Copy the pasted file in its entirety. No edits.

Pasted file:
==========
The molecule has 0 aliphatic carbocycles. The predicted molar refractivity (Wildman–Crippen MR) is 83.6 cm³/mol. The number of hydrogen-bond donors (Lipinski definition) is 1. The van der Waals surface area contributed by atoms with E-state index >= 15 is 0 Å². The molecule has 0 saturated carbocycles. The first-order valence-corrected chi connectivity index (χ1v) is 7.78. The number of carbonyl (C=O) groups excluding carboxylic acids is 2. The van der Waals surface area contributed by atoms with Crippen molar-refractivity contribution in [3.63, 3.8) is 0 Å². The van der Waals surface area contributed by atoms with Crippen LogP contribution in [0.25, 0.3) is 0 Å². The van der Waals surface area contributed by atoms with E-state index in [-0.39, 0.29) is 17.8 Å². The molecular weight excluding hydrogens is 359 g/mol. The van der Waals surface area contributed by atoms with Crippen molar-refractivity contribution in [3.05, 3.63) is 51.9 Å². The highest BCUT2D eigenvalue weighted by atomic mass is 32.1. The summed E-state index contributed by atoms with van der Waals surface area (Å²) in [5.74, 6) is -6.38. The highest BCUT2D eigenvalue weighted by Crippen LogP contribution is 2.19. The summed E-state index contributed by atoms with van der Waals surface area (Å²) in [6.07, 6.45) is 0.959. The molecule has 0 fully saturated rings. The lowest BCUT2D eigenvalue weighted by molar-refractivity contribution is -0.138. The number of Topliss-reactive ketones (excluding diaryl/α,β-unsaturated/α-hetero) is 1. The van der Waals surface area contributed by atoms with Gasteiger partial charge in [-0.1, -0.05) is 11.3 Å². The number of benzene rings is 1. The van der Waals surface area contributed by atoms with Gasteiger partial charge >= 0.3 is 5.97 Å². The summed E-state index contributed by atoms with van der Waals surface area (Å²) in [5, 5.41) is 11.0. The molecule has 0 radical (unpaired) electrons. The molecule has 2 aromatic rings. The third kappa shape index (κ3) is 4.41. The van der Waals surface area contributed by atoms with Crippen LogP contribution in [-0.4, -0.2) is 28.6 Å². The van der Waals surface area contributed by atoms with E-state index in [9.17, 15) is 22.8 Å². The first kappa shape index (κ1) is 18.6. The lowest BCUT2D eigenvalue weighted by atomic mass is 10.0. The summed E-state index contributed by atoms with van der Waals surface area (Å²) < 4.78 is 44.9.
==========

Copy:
The molecule has 0 aliphatic carbocycles. The predicted molar refractivity (Wildman–Crippen MR) is 83.6 cm³/mol. The number of hydrogen-bond donors (Lipinski definition) is 1. The van der Waals surface area contributed by atoms with E-state index >= 15 is 0 Å². The molecule has 0 saturated carbocycles. The first-order valence-corrected chi connectivity index (χ1v) is 7.78. The number of carbonyl (C=O) groups excluding carboxylic acids is 2. The van der Waals surface area contributed by atoms with Crippen molar-refractivity contribution in [3.63, 3.8) is 0 Å². The van der Waals surface area contributed by atoms with Crippen LogP contribution in [0.25, 0.3) is 0 Å². The van der Waals surface area contributed by atoms with E-state index in [-0.39, 0.29) is 17.8 Å². The molecular weight excluding hydrogens is 359 g/mol. The van der Waals surface area contributed by atoms with Crippen molar-refractivity contribution in [3.05, 3.63) is 51.9 Å². The highest BCUT2D eigenvalue weighted by atomic mass is 32.1. The summed E-state index contributed by atoms with van der Waals surface area (Å²) in [5.74, 6) is -6.38. The highest BCUT2D eigenvalue weighted by Crippen LogP contribution is 2.19. The summed E-state index contributed by atoms with van der Waals surface area (Å²) in [6.07, 6.45) is 0.959. The molecule has 0 fully saturated rings. The lowest BCUT2D eigenvalue weighted by molar-refractivity contribution is -0.138. The number of Topliss-reactive ketones (excluding diaryl/α,β-unsaturated/α-hetero) is 1. The van der Waals surface area contributed by atoms with Gasteiger partial charge in [-0.1, -0.05) is 11.3 Å². The number of benzene rings is 1. The van der Waals surface area contributed by atoms with Gasteiger partial charge >= 0.3 is 5.97 Å². The summed E-state index contributed by atoms with van der Waals surface area (Å²) in [5, 5.41) is 11.0. The molecule has 0 radical (unpaired) electrons. The molecule has 2 aromatic rings. The third kappa shape index (κ3) is 4.41. The van der Waals surface area contributed by atoms with Crippen LogP contribution in [-0.4, -0.2) is 28.6 Å². The van der Waals surface area contributed by atoms with E-state index in [9.17, 15) is 22.8 Å². The first kappa shape index (κ1) is 18.6. The lowest BCUT2D eigenvalue weighted by atomic mass is 10.0. The summed E-state index contributed by atoms with van der Waals surface area (Å²) < 4.78 is 44.9.